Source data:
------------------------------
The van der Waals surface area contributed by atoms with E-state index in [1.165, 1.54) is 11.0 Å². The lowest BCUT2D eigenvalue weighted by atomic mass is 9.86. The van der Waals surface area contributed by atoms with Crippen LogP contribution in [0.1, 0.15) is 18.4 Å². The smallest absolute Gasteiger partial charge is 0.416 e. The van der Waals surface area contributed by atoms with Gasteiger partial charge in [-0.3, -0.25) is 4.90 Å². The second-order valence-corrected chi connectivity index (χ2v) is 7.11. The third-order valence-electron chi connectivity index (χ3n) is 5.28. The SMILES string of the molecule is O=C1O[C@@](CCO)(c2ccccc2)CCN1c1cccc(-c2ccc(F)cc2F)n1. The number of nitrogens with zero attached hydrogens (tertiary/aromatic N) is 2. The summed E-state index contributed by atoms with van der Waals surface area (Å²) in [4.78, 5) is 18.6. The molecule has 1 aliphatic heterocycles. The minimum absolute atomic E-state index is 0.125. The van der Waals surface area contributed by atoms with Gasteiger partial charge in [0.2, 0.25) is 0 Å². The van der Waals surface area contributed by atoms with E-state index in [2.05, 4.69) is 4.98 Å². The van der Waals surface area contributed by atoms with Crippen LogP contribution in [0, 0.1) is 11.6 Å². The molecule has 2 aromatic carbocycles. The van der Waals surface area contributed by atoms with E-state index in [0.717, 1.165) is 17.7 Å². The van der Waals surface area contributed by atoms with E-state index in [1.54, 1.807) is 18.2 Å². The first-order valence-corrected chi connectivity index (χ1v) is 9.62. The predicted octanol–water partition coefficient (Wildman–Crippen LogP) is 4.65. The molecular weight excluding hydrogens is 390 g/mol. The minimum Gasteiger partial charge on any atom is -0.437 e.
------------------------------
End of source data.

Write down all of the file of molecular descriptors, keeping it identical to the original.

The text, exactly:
The van der Waals surface area contributed by atoms with E-state index in [1.165, 1.54) is 11.0 Å². The lowest BCUT2D eigenvalue weighted by atomic mass is 9.86. The van der Waals surface area contributed by atoms with Crippen LogP contribution in [0.1, 0.15) is 18.4 Å². The smallest absolute Gasteiger partial charge is 0.416 e. The van der Waals surface area contributed by atoms with Gasteiger partial charge in [-0.3, -0.25) is 4.90 Å². The second-order valence-corrected chi connectivity index (χ2v) is 7.11. The third-order valence-electron chi connectivity index (χ3n) is 5.28. The SMILES string of the molecule is O=C1O[C@@](CCO)(c2ccccc2)CCN1c1cccc(-c2ccc(F)cc2F)n1. The number of nitrogens with zero attached hydrogens (tertiary/aromatic N) is 2. The summed E-state index contributed by atoms with van der Waals surface area (Å²) in [4.78, 5) is 18.6. The molecule has 1 aliphatic heterocycles. The minimum absolute atomic E-state index is 0.125. The van der Waals surface area contributed by atoms with Gasteiger partial charge in [0.2, 0.25) is 0 Å². The van der Waals surface area contributed by atoms with E-state index in [2.05, 4.69) is 4.98 Å². The van der Waals surface area contributed by atoms with Crippen LogP contribution in [0, 0.1) is 11.6 Å². The molecule has 2 aromatic carbocycles. The van der Waals surface area contributed by atoms with E-state index in [0.717, 1.165) is 17.7 Å². The van der Waals surface area contributed by atoms with E-state index in [1.54, 1.807) is 18.2 Å². The first-order valence-corrected chi connectivity index (χ1v) is 9.62. The predicted octanol–water partition coefficient (Wildman–Crippen LogP) is 4.65. The molecular weight excluding hydrogens is 390 g/mol. The minimum Gasteiger partial charge on any atom is -0.437 e.